Why people forget their email passwords the most often

Many users save their email password and so don't remember it if they have to enter or reset it, says NordPass.

Password management. Laptop with memo sticks on the screen.

Image: iStockPhoto/designer491

Juggling all your website and account passwords is one of the most challenging and frustrating aspects of using technology. You may use simple passwords, complex passwords, or a combination of both. However you set them up, if you don't enter a certain password on a regular basis, it's easy to forget it. A recent study and survey from password manager NordPass reveals which types of passwords people typically forget and need to reset.

SEE: Zero trust security: A cheat sheet (free PDF) (TechRepublic)

In new research released on Tuesday, NordPass found that email passwords were the types of passwords most often forgotten. Looking at the kinds of password-related web searches conducted by people across three different countries, NordPass discovered that searches for "how to reset email passwords" were the top ones for 40% of those in the US, 49% of those in the UK, and 48% in Australia.

Looking at different email providers, searches on how to reset a Gmail password was the leading email password reset query in all three countries. But, people also wanted to know how to reset passwords for Outlook, Hotmail, and Microsoft Live (which now defaults to Outlook).

The second most popular search about password resets was on how to reset them for different operating systems, most notably for Windows, with a small percentage in the US for Apple and Android platforms. Password reset queries for Google accounts came in third, followed by more general searches for "forgot password" or "change password." Less searched were queries for password resets for social media providers, entertainment sites, various devices, and productivity applications.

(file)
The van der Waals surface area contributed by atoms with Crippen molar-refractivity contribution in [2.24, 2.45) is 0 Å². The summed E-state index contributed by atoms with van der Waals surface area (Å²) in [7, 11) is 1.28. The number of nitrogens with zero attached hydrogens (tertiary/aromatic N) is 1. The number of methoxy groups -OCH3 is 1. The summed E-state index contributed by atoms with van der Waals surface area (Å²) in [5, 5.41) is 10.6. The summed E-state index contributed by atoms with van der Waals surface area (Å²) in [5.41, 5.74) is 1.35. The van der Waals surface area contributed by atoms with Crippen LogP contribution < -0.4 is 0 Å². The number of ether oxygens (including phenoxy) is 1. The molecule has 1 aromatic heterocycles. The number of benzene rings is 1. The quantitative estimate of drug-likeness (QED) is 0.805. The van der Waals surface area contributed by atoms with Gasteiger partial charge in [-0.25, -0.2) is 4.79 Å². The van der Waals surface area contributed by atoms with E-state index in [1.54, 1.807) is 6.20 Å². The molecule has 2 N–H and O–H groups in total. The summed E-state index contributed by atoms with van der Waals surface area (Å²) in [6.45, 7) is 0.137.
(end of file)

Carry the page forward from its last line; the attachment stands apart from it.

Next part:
Searches for resetting an email password likely were the most common for a few different reasons, according to NordPass.

In a survey conducted earlier this year, NordPass found that people considered email accounts one of their most valued accounts. In just the US, 73% of respondents said it would be very or extremely harmful if their email account was hacked. However, less than half of those surveyed said they use a unique password to protect their email.

Further, most of the respondents have saved their email password on their computers and don't need to enter it each time they log in, according to NordPass security expert Chad Hammond. For that reason, they have trouble remembering the password and have to learn how to reset it when required.

On the other end, people are better at remembering passwords for their productivity apps because those passwords tend to be simple.

"According to the same password habits survey from April 2020, users rarely use unique passwords to protect their productivity applications," Hammond said. "Only 21% of respondents from the US use a unique password. Since the passwords are simple and memorable, users are less likely to forget them and don't need to search how to reset them."

Whatever systems and devices people use, why do they need to reset their password so often? NordPass offers a few explanations.

  • No need for a password to log in. Most people don't log out of their accounts or their personal devices and only need their credentials when signing in to a new device. If the password hasn't been used in a while and is suddenly required, the person isn't likely to remember it.
  • Too many passwords. The average person has around 80 passwords. Unless you make your passwords rhyme or use the same one for every account, you'll find it difficult to remember them all.
  • Passwords can be automatically saved. If we create a password knowing that it can be autosaved, we are more likely to forget it. A study conducted by Rutgers-New Brunswick and Aalto University in Finland suggests that the likelihood of remembering a password has less to do with its complexity than with how often we anticipate using it. You're far more likely to remember a complicated password if you know you'll be using it frequently and less likely to remember a simple password if you don't expect to use it often.
  • Complexity of resetting a password. With data breaches and leaks happening every day, each reputable website makes resetting your password more and more complex. You might need to answer additional security questions or use two-factor authentication. While this is a great security practice, many users find it too complicated and often turn to Google for help.

How can people better handle their passwords? Well, since NordPass makes a password manager, the company naturally advises people to use such products to help juggle their passwords. No matter what the source, that advice is always sound and people can choose from a variety of products, including NordPass, LastPass, 1Password, Dashlane, and Roboform.

"These tools will not only remember your password for you and make it secure and convenient but will also help you generate unique credentials as well as check if they have been breached before," Hammond said.

Also see